For assets with a market cap below 100 Million USD, the risk is deemed high. Conversely, a market cap exceeding 1 Billion USD is indicative of a low-risk asset. Any value between these two extremes is categorized as having medium risk.

*for this type of investment we include a moderate risk level which constitutes 80% to make a risk assessment more accurate.

Asset’s Volatility

This parameter refers to the asset's price fluctuations, crucial in ascertaining the safety associated with possessing the asset. Should the asset exhibit significant price fluctuations exceeding 100% within a week over the past year, it is labeled high risk.

On the other hand, if the fluctuations are contained within 50% of the asset's price in a similar timeframe, the risk is low. Any deviation between these two benchmarks is assigned a medium risk grade.

In the case of stablecoins, the rules diverge. A fluctuation beyond 1% earmarks the stablecoin as high risk, while a variation below 0.1% is classified as low risk. Anything in between these two thresholds is deemed a medium risk.

Asset’s Intrinsic Value

This risk parameter evaluates the asset's value based on its intrinsic use case or collateralization. Intrinsic value refers to the value an asset derives from its inherent properties or utility, such as its role as a native token within a blockchain or a protocol.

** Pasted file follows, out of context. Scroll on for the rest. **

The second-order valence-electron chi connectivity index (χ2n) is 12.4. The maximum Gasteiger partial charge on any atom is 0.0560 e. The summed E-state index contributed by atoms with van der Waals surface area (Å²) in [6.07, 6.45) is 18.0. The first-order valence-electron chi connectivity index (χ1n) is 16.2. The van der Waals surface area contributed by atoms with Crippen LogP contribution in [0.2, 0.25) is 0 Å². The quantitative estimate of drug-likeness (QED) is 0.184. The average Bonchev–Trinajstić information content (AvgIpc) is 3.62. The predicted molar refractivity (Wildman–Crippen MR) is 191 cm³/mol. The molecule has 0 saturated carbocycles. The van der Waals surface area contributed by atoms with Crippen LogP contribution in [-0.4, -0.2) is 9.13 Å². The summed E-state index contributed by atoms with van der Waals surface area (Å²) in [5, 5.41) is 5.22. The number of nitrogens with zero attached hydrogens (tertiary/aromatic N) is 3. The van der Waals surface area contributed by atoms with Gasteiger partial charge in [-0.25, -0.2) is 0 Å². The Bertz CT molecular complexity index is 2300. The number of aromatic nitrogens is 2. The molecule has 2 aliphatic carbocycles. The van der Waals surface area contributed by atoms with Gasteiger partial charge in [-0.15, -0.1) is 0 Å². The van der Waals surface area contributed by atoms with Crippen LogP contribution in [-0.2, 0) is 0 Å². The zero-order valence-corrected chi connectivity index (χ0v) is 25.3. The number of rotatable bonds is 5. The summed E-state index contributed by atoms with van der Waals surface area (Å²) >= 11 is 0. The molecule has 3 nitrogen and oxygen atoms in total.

On the other side, an asset can be collateralized, implying that its value is secured or redeemable by another asset, like synthetic tokens, stablecoins, liquid staked tokens, or others.

A higher degree of intrinsic value or over-collateralization significantly diminishes the risk of the asset losing its value or becoming obsolete. Assets that serve as native tokens within a blockchain boast a high intrinsic value since they are integral to transactions, staking, and governance processes. Consequently, these assets are labeled as low risk.

Similarly, assets that function as native governance tokens within a protocol derive their intrinsic value from their utility in staking, fee coverage, or other functionalities, placing them in the medium risk category.

For assets that are not native tokens but are fully collateralized, the risk of liquidation is mitigated, thus conferring a medium risk status. Conversely, assets that lack full collateralization bear a high-risk grade and are susceptible to potential default risks.

Asset’s Code Quality

This metric critically assesses the asset's code quality, pinpointing potential vulnerabilities that may exist within the contract itself. This assessment spans three essential fields: Asset Owner, Liquidity, and Contract Parameters.